Kicking up yet another stink

What, if anything, do we learn, or reaffirm, from the 2021 double rerun of The Great Stink of 1885? The events are not, of course, directly comparable. The Victorian version directly offended the nostrils of Parliamentarians. The 2021 versions offend the nostrums of the governing Party.

The 1885 stink led to great reforms – the creation (eventually) of the Public Works Loans Board to fund long-term infrastructure investment and Joseph Bazalgette’s designs for the Embankment.

This year’s more-political stinks were first triggered by the Tories refusal to oblige privatised water companies to stop dumping raw sewage – as intended by a Lord’s amendment to a long-awaited Environment Bill. The stink set Downing Street on a voyage around the u-bend – to find some way of cleaning up the mess. But that was merely a pre-cursor to the next stink – a 3-line whip to wreck the Parliamentary Standards regulation. That stink was belatedly recognised as unwise – not least because Tory MPs felt they’d been dumped upon.

But both stinks directly affect Fareham for two reasons.

Firstly, our Hill Head residents are campaigning for better beach signage to warn bathers and sailors of the untreated effluent dumped by Southern Water. This pollution stink coincided with COP26 – further damaging the government’s ‘green’ credentials. Their much delayed ‘Environment Bill’ is still being bounced around Parliament – with common sense being championed from the Lords only to be rejected by those concerned more to protect profits.

Secondly, our MP is the government’s top law officer. The legality of wrecking the system for ensuring Parliamentary Standards (last beefed up following the ‘Duck House’ MP expenses scandal) is probably a question that didn’t trouble the Attorney General’s office – and she voted with the wreckers. Even the Daily Mail objected! Maybe, with the offending MP now dumped, the Party will hope the stink blows over – aided, no doubt, by copious volumes of hot air from Downing Street and a propaganda machine tick-tocking away on overtime at the ‘Full Facebook’ level.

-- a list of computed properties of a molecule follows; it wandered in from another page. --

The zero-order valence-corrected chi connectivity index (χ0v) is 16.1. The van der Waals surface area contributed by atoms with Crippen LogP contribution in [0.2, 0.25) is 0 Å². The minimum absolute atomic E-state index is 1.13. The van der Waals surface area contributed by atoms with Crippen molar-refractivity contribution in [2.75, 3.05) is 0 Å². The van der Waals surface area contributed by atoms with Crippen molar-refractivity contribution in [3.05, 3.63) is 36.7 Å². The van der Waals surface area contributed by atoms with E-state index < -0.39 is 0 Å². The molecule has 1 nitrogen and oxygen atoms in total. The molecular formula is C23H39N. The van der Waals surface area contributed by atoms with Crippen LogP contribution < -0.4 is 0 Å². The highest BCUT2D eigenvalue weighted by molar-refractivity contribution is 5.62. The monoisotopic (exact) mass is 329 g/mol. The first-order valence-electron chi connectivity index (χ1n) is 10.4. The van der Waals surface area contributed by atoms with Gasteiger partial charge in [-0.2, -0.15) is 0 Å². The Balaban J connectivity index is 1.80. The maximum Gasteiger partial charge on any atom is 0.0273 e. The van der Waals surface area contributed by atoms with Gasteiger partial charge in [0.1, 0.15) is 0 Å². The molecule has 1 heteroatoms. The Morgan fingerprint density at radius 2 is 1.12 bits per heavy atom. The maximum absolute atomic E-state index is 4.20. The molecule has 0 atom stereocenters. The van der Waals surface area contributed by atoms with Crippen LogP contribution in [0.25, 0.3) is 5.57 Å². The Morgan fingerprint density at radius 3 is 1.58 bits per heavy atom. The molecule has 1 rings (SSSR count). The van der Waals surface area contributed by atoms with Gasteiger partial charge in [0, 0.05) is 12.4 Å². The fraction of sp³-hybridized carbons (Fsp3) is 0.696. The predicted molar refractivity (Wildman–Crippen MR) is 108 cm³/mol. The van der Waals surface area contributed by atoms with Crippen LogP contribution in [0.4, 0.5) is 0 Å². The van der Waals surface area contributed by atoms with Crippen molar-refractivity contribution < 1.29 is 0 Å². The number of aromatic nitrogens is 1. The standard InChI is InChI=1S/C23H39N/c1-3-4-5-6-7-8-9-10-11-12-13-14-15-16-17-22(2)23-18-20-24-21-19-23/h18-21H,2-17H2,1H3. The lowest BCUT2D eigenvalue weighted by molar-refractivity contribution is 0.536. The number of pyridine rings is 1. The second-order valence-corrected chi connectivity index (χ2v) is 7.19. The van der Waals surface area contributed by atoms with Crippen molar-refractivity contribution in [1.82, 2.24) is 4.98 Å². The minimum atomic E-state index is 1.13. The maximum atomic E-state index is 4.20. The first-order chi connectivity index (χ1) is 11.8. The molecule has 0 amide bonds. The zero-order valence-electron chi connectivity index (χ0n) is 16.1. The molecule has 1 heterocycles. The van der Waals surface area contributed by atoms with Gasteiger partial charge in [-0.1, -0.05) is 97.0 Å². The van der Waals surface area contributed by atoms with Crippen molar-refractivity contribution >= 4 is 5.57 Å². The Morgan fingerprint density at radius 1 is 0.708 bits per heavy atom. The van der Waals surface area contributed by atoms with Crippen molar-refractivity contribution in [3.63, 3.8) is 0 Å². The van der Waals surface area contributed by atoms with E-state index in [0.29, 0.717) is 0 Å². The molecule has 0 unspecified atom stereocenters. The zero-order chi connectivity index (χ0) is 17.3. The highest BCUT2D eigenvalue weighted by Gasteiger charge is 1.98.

But there is good news.

Not only will there now be a by-election to test the nose-holding tolerance of voters in North Shropshire, but we can also expect far tougher scrutiny of that ‘Environment Bill’ with its oh-so-clever construction of five seemingly harmless themes which now turn out to be worth less than the toilet paper they were written on. Students of ‘Enabling Acts’ will recognise the 1933 policy brand when future PhD’s next revisit the decline of democratic government.

It is not difficult to understand why the Lord’s amendment and the Standards Committee report triggered such dogmatic determinations to defeat them – they both edged uncomfortably close to anti-capitalist sentiments. In this COP26 season every opportunity has been taken to laud ‘open competition’, ‘free markets’, and deregulation – just three more spins of the ‘smart motorway’ revision of plain speaking.

Privatising water companies, like all privatisations before, was supposed to deliver efficiencies and vast performance improvements – freed from the imagined yoke of public service obligations. In the event it turns out that wealth extraction from sewage is a doddle – assuming no-one wants to swim in the stuff. And much the same could be said of a willingness to dump Parliamentary Standards into the recycling bin.

Image credit: Martin Lewis

* David Brunnen is media liaison officer for Fareham Liberal Democrats. He writes on Municipal Autonomy, Intelligent Communities, Sustainability & Digital Challenges.

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This entry was posted in Op-eds.


  • GWYN Williams 9th Nov '21 - 1:11pm

    The Great Stink was in 1858 not 1885.

  • Martin Frost 11th Nov '21 - 10:15am

    The Great Stink was indeed in 1858. Also to suggest that 2021 is a rerun of it is absurd. Balzagette’s sewage infrastructure led to the saving of millions of lives. It was one of the landmark achievements of the Victorian era. It should not be trivialised by making completely bogus comparisons and adds nothing to the legitimate case for strengthening the Environment Bill.

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